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Spring 2013 (April 29, 2013)

Class Project

By President Steven Poskanzer

100916_Poskanzer_3.jpgCreating a robust admissions pipeline is one of the best ways to preserve Carleton’s strength in the long run. We have experienced two exceptionally successful years in the admissions office, increasing the number of applications from 4,900 in 2011 to more than 7,000 in 2013.

Admissions dean Paul Thiboutot, his staff, and their alumni and parent volunteers have adopted new approaches to recruiting in an increasingly competitive market for the best students. For example, staff members have intensified their efforts in critical areas of the country that are experiencing an increase in the number and diversity of 18- to 21-year olds, including the Pacific Northwest, North and South Carolina, and the greater Chicago area.

We continue to find creative ways to communicate with prospective students and their families, integrating publications and contemporary electronic communications. We recognize the importance of campus visits in the admissions process, and our tour guides (who are current students) show visitors such outstanding facilities as the Weitz Center for Creativity and deliver important messages about the value and distinctive quality of a Carleton education and our college community.

In addition, our new partnership with the QuestBridge organization has played a key role in this year’s admission success. Part of the Quest Scholars Program, QuestBridge matches high achieving, low-income students with top-tier colleges such as Carleton. While we don’t yet know how many Quest Scholars will enroll in next fall’s class, the 680 applications we received in our first year of this partnership have helped our efforts to recruit a diverse pool of students.

I couldn’t be prouder of what our admissions staff members have accomplished through their focus on these initiatives and their energy and enthusiasm. They review every application submitted to Carleton personally. We don’t accept or reject applicants based on a formula that unfairly privileges formal data, like SAT scores and high school grade averages. While such factors are significant, we’re most interested in an applicant’s intellectual spark, curiosity, and personality—qualities we look for in interviews, essays, and high school course selection. While students who have family connections to Carleton aren’t admitted automatically, such relationships are important to us.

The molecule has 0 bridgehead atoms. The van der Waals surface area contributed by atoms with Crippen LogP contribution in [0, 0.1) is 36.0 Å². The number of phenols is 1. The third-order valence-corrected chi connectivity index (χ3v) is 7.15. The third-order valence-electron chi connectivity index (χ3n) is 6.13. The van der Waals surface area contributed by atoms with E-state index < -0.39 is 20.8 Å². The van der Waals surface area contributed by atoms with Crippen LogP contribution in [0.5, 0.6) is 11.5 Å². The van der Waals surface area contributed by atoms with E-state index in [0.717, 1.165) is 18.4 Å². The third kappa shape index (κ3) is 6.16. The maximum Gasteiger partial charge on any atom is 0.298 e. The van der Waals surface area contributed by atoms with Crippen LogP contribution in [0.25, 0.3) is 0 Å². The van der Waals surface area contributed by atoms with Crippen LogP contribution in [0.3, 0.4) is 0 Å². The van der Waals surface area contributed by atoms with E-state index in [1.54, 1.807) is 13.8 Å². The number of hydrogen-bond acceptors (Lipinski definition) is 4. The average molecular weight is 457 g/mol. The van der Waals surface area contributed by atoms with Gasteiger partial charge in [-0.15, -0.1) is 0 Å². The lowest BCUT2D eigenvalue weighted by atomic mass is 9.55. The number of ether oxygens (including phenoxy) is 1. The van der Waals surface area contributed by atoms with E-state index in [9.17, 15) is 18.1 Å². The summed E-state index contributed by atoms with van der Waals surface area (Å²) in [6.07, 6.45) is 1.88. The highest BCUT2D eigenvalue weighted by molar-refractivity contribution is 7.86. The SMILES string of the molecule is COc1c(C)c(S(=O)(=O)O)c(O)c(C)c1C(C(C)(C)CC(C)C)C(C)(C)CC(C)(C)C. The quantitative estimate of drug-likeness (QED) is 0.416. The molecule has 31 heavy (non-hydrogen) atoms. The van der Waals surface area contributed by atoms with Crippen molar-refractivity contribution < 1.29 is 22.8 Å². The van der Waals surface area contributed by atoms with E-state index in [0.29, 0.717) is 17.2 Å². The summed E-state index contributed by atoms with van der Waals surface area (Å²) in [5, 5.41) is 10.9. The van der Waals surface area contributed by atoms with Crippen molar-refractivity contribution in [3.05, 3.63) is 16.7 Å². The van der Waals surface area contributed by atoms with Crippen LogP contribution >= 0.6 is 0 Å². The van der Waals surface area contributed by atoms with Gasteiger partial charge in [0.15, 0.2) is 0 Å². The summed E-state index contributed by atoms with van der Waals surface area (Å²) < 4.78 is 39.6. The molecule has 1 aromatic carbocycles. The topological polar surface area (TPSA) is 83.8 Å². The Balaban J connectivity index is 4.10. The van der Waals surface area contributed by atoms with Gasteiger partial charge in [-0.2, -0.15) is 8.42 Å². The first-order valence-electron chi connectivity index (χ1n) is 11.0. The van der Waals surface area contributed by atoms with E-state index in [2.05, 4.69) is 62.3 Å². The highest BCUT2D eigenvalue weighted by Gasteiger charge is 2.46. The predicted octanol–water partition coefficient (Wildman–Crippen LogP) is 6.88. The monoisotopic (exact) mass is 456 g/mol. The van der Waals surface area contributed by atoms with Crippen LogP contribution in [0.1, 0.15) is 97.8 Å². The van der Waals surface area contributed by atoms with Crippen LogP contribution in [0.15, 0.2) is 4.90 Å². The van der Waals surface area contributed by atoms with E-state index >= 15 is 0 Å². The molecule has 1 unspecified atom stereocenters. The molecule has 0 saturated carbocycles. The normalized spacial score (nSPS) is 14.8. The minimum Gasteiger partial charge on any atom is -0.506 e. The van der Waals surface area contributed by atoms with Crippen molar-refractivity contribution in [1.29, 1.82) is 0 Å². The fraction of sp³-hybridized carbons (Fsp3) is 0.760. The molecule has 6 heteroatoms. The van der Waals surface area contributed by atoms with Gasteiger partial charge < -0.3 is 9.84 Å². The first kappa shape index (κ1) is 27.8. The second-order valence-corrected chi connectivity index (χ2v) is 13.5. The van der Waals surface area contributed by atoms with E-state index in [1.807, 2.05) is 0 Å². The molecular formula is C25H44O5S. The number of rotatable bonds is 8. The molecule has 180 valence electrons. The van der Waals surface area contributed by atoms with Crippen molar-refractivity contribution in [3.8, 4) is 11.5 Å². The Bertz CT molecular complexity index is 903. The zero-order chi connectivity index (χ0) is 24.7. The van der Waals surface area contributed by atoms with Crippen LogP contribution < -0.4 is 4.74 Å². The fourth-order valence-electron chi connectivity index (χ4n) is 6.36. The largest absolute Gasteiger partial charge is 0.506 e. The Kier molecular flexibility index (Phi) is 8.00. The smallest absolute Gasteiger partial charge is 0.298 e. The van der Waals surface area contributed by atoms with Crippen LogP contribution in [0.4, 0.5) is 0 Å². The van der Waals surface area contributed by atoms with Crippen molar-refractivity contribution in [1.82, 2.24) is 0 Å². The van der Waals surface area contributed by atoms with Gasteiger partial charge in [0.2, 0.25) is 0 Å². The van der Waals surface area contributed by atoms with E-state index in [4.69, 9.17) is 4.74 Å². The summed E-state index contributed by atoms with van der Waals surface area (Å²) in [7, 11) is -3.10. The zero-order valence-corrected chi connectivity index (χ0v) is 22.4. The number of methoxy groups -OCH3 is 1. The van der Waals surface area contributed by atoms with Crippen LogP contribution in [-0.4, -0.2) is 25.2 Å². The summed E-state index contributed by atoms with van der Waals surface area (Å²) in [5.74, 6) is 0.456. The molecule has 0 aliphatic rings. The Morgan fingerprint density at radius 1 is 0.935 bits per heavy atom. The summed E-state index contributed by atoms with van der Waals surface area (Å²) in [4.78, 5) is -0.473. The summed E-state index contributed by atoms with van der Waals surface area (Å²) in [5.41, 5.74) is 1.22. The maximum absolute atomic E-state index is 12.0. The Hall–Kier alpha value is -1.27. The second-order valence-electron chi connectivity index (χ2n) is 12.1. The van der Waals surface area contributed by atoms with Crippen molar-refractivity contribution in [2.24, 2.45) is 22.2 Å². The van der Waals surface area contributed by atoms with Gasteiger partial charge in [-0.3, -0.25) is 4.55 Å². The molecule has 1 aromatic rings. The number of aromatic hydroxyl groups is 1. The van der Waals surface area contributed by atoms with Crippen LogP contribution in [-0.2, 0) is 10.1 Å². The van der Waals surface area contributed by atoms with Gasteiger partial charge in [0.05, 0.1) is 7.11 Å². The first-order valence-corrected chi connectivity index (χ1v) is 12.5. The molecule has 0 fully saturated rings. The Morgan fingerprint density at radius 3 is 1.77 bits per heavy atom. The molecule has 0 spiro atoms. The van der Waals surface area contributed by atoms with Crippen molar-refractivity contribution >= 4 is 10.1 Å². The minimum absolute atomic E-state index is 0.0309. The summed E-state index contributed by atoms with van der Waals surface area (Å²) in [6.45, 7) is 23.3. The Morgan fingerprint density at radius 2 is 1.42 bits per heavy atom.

Of course, we don’t just care about the number of applications. We also track the acceptance rate (the percentage of applicants who are admitted), and the yield rate (the percentage of accepted students who enroll). But what matters most to us is the quality of our admitted students.

For the class that entered in fall 2012, 1,496 students were accepted from 5,856 applicants and 529 enrolled (247 males and 282 females), placing Carleton firmly alongside other top national liberal arts colleges. Members of the class represented 45 states and 18 countries; 22 percent identified themselves as students of color; 10 percent are among the first generation of their families to attend college; and 80 percent graduated in the top 10 percent of their high school class. We expect this fall’s class to be equally strong and diverse. Students and their parents continue to recognize that attending a top-rated college or university is both a great educational value and a gateway to future success both personally and professionally.

Consistent with Carleton’s recently adopted strategic plan, we will be pressing even harder to ensure that a Carleton education remains accessible to families across a spectrum of socioeconomic diversity. Thanks to the generosity of Herb Fritch ’73 and Barbara Fritch, we have new resources to support financial aid for middle class families who reside outside of urban areas. The Fritch Scholars Program works in conjunction with Carleton’s already robust financial aid program to meet the full demonstrated need of every Carleton student.

Carleton operates in a highly competitive admissions environment. We monitor our chief competitors carefully to see why we win or lose when it comes to enrolling accepted students, and we try hard to correct for deficits and cultivate distinctive advantages. Developing a strong admissions pipeline also helps Carleton recruit high-caliber faculty members, raises our institutional profile, and shows our alumni and friends that the college is doing well.

The real proof of our success comes each fall when we welcome a class of students who are recognized as academically qualified, are deemed to be a great fit for this institution and each other, and have chosen to come to this college to get an education that will change their lives.

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